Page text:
What if you’re selling AND buying?

As we discussed earlier, buyers hold more cards in this housing market. But it’s hard to consider it a true buyer’s market. Mortgage rates have dropped almost a point from their 7% peak, but they remain double what they were a year ago. So purchasing power has fallen.

Here’s what to do if you’ll be on both sides of the table: selling and buying.

1. Crush your debt as if you were a first-time home buyer

Suppose you’re planning to buy a bigger house and counting on getting the best interest rate for that new loan. You don’t want maxed-out credit cards and other debt harming your credit score. That would mean a higher rate.

Also, you want a healthy debt-to-income ratio, which lenders will review closely.

2. Put your listing agent to work finding you a new home

If you’re going to use your seller’s agent as your buyer’s agent once your house sells, put them to work NOW looking for homes for you.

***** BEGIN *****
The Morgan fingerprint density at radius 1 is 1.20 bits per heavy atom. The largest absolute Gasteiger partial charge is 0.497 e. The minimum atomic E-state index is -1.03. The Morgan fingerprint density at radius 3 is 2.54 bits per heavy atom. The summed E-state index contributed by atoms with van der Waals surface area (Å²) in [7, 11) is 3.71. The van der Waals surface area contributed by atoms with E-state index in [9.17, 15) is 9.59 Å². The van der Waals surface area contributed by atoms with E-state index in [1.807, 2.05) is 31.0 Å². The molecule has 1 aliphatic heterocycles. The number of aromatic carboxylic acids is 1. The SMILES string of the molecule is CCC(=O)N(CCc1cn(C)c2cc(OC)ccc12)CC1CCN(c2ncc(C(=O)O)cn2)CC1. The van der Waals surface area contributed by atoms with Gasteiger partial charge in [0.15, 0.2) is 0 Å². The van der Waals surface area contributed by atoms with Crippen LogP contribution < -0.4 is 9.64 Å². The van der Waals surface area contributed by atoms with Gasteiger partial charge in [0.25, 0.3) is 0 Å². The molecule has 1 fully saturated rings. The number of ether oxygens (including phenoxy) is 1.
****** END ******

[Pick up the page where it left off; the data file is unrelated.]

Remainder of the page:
With luck, the agent can scout out some good deals for you early. They might even arrange an off-market deal so you can buy your home without contingencies, such as needing to sell your current home first and extinguish the mortgage before buying another one.

The good news is in this market, more sellers will entertain offers with contingencies. They may be in the same boat as you, offering closing help for buyers.

As previously mentioned, using the same agent for both transactions gives you leverage to negotiate a discounted commission for the sale. The agent will then likely make a larger commission on your purchase, and that commission comes from that seller. (Of course, it’s worked into the selling price, though.)